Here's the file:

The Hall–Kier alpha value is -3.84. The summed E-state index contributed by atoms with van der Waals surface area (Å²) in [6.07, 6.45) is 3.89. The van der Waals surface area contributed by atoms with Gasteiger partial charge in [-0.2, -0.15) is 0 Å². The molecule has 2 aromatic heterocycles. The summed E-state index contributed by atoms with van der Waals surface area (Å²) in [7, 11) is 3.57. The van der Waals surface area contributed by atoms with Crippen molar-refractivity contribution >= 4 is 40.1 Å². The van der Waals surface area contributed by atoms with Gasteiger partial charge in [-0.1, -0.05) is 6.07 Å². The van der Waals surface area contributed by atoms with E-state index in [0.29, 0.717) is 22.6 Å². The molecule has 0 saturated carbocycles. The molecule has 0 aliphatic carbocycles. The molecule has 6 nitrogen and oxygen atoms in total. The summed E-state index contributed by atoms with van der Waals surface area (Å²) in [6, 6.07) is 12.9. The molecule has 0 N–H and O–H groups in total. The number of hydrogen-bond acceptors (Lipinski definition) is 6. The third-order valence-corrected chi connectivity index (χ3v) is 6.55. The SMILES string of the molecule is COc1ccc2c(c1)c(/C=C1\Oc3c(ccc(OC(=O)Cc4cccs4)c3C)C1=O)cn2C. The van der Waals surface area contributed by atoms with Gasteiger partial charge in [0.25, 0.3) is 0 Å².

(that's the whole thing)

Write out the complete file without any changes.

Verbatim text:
The Hall–Kier alpha value is -3.84. The summed E-state index contributed by atoms with van der Waals surface area (Å²) in [6.07, 6.45) is 3.89. The van der Waals surface area contributed by atoms with Gasteiger partial charge in [-0.2, -0.15) is 0 Å². The molecule has 2 aromatic heterocycles. The summed E-state index contributed by atoms with van der Waals surface area (Å²) in [7, 11) is 3.57. The van der Waals surface area contributed by atoms with Crippen molar-refractivity contribution >= 4 is 40.1 Å². The van der Waals surface area contributed by atoms with Gasteiger partial charge in [-0.1, -0.05) is 6.07 Å². The van der Waals surface area contributed by atoms with E-state index in [0.29, 0.717) is 22.6 Å². The molecule has 0 saturated carbocycles. The molecule has 0 aliphatic carbocycles. The molecule has 6 nitrogen and oxygen atoms in total. The summed E-state index contributed by atoms with van der Waals surface area (Å²) in [6, 6.07) is 12.9. The molecule has 0 N–H and O–H groups in total. The number of hydrogen-bond acceptors (Lipinski definition) is 6. The third-order valence-corrected chi connectivity index (χ3v) is 6.55. The SMILES string of the molecule is COc1ccc2c(c1)c(/C=C1\Oc3c(ccc(OC(=O)Cc4cccs4)c3C)C1=O)cn2C. The van der Waals surface area contributed by atoms with Gasteiger partial charge in [0.25, 0.3) is 0 Å².